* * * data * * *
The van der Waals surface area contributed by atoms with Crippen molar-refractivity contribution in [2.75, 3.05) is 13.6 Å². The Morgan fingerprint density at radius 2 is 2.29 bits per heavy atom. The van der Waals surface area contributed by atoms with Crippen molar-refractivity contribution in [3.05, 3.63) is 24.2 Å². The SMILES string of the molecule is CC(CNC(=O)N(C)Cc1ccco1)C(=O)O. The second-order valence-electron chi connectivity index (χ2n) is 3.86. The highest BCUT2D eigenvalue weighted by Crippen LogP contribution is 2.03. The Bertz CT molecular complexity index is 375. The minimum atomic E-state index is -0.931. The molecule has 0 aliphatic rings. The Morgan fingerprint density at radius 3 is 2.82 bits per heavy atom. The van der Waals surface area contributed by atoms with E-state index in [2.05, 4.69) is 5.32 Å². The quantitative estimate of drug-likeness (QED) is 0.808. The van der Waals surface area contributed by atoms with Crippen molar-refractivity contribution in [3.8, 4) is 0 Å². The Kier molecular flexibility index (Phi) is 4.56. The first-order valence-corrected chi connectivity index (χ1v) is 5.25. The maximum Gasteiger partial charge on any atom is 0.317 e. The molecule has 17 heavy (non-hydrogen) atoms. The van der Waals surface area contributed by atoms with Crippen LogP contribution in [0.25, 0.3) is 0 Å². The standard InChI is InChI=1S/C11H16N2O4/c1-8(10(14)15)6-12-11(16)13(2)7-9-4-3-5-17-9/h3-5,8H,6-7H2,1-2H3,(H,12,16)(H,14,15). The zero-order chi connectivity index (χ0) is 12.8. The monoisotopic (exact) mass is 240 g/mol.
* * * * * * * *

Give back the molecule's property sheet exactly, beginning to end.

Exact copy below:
The van der Waals surface area contributed by atoms with Crippen molar-refractivity contribution in [2.75, 3.05) is 13.6 Å². The Morgan fingerprint density at radius 2 is 2.29 bits per heavy atom. The van der Waals surface area contributed by atoms with Crippen molar-refractivity contribution in [3.05, 3.63) is 24.2 Å². The SMILES string of the molecule is CC(CNC(=O)N(C)Cc1ccco1)C(=O)O. The second-order valence-electron chi connectivity index (χ2n) is 3.86. The highest BCUT2D eigenvalue weighted by Crippen LogP contribution is 2.03. The Bertz CT molecular complexity index is 375. The minimum atomic E-state index is -0.931. The molecule has 0 aliphatic rings. The Morgan fingerprint density at radius 3 is 2.82 bits per heavy atom. The van der Waals surface area contributed by atoms with E-state index in [2.05, 4.69) is 5.32 Å². The quantitative estimate of drug-likeness (QED) is 0.808. The van der Waals surface area contributed by atoms with Crippen molar-refractivity contribution in [3.8, 4) is 0 Å². The Kier molecular flexibility index (Phi) is 4.56. The first-order valence-corrected chi connectivity index (χ1v) is 5.25. The maximum Gasteiger partial charge on any atom is 0.317 e. The molecule has 17 heavy (non-hydrogen) atoms. The van der Waals surface area contributed by atoms with Crippen LogP contribution in [0.25, 0.3) is 0 Å². The standard InChI is InChI=1S/C11H16N2O4/c1-8(10(14)15)6-12-11(16)13(2)7-9-4-3-5-17-9/h3-5,8H,6-7H2,1-2H3,(H,12,16)(H,14,15). The zero-order chi connectivity index (χ0) is 12.8. The monoisotopic (exact) mass is 240 g/mol.